BBB Tips on Job Scams and Work-at-Home Schemes

Tip: Job Scams and Work-at-Home Schemes

hands with laptopWhen you’re unemployed and out of work, any lead on a job can give you hope.  And this can make you vulnerable to scams.  There are many different ways to look for a job and all sorts of resources to sift through.  Here’s a look at some of the shady possibilities and how to avoid becoming a victim.

Job Listings for Government and Postal Jobs

The U.S. and Canadian federal governments and the U.S. Postal Service/Canada Postal Service never charge for information about jobs or applications for jobs.  You can start your free search for government jobs at or the Government of Canada Job Bank at for postal jobs at in the U.S. or in Canada.  Be wary of any offer to give you special access or guarantee you a job for a fee – if you’re paying for the promise of a job, it’s probably a scam.

Here are some other red flags that you may be facing a scam:

  • You need to supply banking or credit information
    Never give out your bank account or credit card information unless you are familiar with the company asking and you have agreed to pay for something.  This information is not needed to get a job.
  • The ad is for a secret or undisclosed federal government or postal job
    All of these positions are announced to the public; nobody can give you legitimate access to government or postal jobs that nobody else knows about.
  • Company names that sound like federal agencies
    Some companies will try to trick you by using names that sound like federal agencies like “U.S. Agency for Career Placement” or “Postal Employment Service.”  Make sure you research the companies to make sure they are real. 
  • You can buy study materials to ensure high scores on exams needed for jobs and guarantee you positions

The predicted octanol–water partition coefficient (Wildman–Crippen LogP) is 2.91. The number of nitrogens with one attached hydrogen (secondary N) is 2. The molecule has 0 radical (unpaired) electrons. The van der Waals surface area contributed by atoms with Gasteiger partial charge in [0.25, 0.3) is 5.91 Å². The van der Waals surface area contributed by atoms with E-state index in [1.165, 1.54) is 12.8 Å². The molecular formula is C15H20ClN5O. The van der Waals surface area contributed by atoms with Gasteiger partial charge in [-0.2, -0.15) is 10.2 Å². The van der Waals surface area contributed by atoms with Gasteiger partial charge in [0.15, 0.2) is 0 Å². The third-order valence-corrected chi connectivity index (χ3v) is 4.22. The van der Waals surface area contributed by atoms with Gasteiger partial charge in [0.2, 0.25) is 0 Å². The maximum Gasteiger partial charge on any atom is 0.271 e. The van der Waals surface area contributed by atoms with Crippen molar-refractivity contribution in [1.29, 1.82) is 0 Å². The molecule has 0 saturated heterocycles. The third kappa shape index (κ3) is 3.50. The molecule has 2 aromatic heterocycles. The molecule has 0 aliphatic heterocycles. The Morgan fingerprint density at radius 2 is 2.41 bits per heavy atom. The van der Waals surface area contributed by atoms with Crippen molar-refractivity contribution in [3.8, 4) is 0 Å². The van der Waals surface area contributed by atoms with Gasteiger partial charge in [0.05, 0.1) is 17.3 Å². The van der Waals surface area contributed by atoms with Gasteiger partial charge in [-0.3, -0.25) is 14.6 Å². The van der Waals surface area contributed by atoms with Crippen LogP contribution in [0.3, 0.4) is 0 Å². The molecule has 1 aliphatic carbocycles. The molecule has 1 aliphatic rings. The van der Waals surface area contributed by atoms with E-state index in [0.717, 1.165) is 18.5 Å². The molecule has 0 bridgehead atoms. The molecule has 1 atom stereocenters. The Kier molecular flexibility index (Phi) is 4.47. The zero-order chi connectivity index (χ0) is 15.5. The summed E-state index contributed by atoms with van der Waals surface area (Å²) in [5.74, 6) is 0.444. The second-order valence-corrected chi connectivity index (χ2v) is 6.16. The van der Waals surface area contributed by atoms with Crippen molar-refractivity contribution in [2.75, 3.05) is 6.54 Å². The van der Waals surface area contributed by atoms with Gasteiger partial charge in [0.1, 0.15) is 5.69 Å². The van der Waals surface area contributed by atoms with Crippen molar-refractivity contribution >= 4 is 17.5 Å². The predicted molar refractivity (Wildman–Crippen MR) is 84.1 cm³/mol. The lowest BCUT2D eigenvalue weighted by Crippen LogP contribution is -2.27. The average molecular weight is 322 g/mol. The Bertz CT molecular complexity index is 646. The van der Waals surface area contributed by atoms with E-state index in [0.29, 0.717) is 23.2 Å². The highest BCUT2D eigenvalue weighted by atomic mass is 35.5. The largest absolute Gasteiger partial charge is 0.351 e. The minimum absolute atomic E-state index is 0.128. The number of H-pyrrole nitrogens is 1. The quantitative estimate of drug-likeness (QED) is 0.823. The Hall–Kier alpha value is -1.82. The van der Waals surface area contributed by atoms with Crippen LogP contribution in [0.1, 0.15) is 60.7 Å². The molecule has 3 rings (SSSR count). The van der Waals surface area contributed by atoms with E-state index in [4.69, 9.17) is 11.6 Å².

Some con artists will lure you in by placing ads for jobs in your area and when you inquire, sell you study materials for exams.  Even if there is an exam needed for a government or postal job, their coaching won’t guarantee you a high score and a high score won’t guarantee you a job.  
  • Ads referring you to a toll-free number
    When you call the number, an operator will encourage you to buy information on jobs, practice test questions and tips for exams. 

Job Placement Services

There are many legitimate job placement services out there and they can help you find jobs and navigate through the application process.  But there are also many who you need to avoid.

How to protect yourself while considering a job placement service:

  • Check with the hiring company
    If a job placement service says they can get you a job at a particular company, check with that company to see if they actually use the placement service.
  • Get all details in writing
    Ask the company to provide you details in writing: cost, what you get, who pays (you or the hiring company), what happens if you don’t find a job.  If you can’t get clear answers, you should reconsider working with the service.
  • Get a copy of the contract with the placement service
    Any legitimate company will be able to provide a complete contract for their services.

Work-at-Home Schemes